One of the things it took me a long time to understand was that I was different. I have never really fitted in fully to any group. I’ve been somewhat of a chameleon blending in and out of various groups but never feeling home.
Perhaps the closest I came was living in London in a Kingsbury group house where I and some magnificent people – seven in total (that’s a joke by the way, Magnificent Seven) were bonded by something that tends to bring people close together no matter what their background – survival!
All of us in that precarious situation asking ourselves ‘how do I find the grit to continue with that soul destroying practise called work, so that I can afford to party like an animal and have the freedom to travel to any destination in the world should anyone, including total strangers, asks me if I’m up for it?’ Times were tough!
But, I digress!
Where was I? Yes, always different! Recently, particularly through my work with Phusion, the challenges I faced with being different have started to make sense. In fact, I have made quite a nice little peace with this aspect of who I am which has, in turn, liberated my personal expression.
Let’s use personal style as an example. I used to love rocking the bearded look. When beards became cool I opted for clean-shaven. Stripes are in; I’m wearing checks…and so on! Now, I just try to be me, which when choosing what I wear and how I present myself is more about feel. Does this feel good? Does that feel right? Is this ‘me’? Personal style has always been more important to me than following the crowd.
Now that’s personal style. Something, which I believe, is intricately linked to a person’s full expression. But what about when the stakes are higher? (Some of you may be asking, ‘What could be more important than personal style?’ And I get it. But do bear with me!)
What about when ‘trends’ threaten the very fabric of what it means to be human? What about when trends create a species of unhealthy, stressed and depressed, self-serving beings who are so busy being ‘on trend’, they forget to love, connect, serve, have fun, play with their children, catch up with friends, sing, paint and dance – or to simply sit solo somewhere watching the sunset, allowing themselves enough time to breathe and remember they are doing ok! That we’re all doing ok!
I don’t think I can recall a time I have been more connected with who I am or the manner in which I take action. I believe we all have a duty of service, which is inseparable from who we are and how best we can share this.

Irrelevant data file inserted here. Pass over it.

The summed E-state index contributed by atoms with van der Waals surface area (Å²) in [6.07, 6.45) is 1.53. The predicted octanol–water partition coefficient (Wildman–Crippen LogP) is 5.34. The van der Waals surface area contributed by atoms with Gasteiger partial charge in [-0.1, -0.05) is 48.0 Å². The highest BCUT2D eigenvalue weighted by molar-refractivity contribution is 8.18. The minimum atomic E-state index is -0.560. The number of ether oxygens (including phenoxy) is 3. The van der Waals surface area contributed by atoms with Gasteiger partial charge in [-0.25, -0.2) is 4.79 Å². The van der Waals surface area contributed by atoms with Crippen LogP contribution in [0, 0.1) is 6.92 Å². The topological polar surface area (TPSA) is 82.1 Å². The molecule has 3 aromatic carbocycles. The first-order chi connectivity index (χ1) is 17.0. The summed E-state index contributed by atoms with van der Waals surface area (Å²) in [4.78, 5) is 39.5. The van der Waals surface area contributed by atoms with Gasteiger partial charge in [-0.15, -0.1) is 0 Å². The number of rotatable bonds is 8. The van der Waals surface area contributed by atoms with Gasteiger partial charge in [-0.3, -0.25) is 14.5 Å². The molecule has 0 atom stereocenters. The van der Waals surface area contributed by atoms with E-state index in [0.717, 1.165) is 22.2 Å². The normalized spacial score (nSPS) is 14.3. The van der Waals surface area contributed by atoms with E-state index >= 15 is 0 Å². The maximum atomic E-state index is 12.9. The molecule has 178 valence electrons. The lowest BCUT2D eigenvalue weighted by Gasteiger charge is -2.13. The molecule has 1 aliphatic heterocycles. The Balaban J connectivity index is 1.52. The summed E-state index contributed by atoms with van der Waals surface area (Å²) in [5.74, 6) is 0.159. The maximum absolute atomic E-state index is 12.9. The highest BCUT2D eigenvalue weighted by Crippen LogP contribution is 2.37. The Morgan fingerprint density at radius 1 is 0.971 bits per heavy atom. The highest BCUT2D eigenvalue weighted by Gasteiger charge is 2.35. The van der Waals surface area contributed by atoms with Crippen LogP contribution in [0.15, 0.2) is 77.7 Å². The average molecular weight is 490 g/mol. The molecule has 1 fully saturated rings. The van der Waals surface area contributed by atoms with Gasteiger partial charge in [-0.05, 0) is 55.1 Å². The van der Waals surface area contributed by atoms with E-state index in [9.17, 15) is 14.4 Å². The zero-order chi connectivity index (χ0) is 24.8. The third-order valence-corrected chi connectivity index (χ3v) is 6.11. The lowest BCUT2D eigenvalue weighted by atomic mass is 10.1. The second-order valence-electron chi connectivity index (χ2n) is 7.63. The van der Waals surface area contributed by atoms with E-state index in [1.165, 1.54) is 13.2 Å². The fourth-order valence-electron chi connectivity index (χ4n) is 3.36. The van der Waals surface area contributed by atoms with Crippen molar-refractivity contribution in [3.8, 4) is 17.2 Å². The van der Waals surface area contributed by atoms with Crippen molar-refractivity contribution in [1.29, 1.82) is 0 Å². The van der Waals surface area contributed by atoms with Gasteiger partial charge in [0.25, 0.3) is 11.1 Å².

The way I act is my attempt at ‘being’ and the result of my investigation into the forms of expression most suited to me.
In the business world Phusion is not really on trend. I strive for purity and honesty in all Phusion’s actions and communications (I say strive here as I have found developing the Phusion brand a massive challenge and at times I have forgotten things or haven’t managed to do some of the things I thought I would, but I am learning and remain proud of Phusion – mistakes and all). Any phusion experience is about creating time and space for people to discover more about who they are. This process, when done ‘phusion style’ can be painful. It involves letting go. And this process of letting go – often of the things you think define you – can hurt.
In a personal development world that encourages you to manipulate your ‘story’ so people perceive you as authentic and genuine and worth buying from (the irony of manipulation to appear real is not lost on me), ‘phusion’ would suggest maybe its time to drop the story and take a closer look at who you really are, particularly if that story has become a source of validation for you. What’s left when you lose the story?
In a world of long and trashy (my opinion only) sales pages designed to attack a person’s ‘pain point’, or rather, their vulnerabilities, Phusion says, ‘I’m there if you need me’. Maybe that’s a mistake. But when I come across this approach to marketing I personally don’t feel right about it so for me to adopt such an approach would mean being out of alignment. It is, however, as it always is, a case of each to their own.
No, phusion is not on trend, nor will it ever be if it means sustaining an approach to life that clearly isn’t working.
In terms of your own sense of identity, one question you could ask yourself is, ‘is the me I have constructed and am presenting to the world an ‘on trend’ version of me, a version designed to fit in or look impressive, or is it the real me?’ Only you will know, but many sociologists would argue authenticity itself is elusive given its social construction. This is why finding you is hard work.
Perhaps the best we can do is keep searching for who we are and expressing this as best we can wherever we are at in our lives, and to find contentment and satisfaction in that expression.
Think about the following phusion slogan and see what comes up, ‘you owe the world nothing! But you owe the world everything!’
And another piece of phusion wisdom to finish, ‘the only place you will ever feel truly at home is within yourself and your own body’.
Do you feel like you’re home? If not, what needs to happen to get you there?
Timothy Guthrie is a speaker, writer, creative artist, yoga teacher and Director of Phusion Living!
You can subscribe to his teachings, poetry, creative writing and reflections on life at http://www.timguthrie.co/phusion-spirit-registration/
Contact Tim if you would like to bring a ‘phusion’ experience to your business, school, family or life.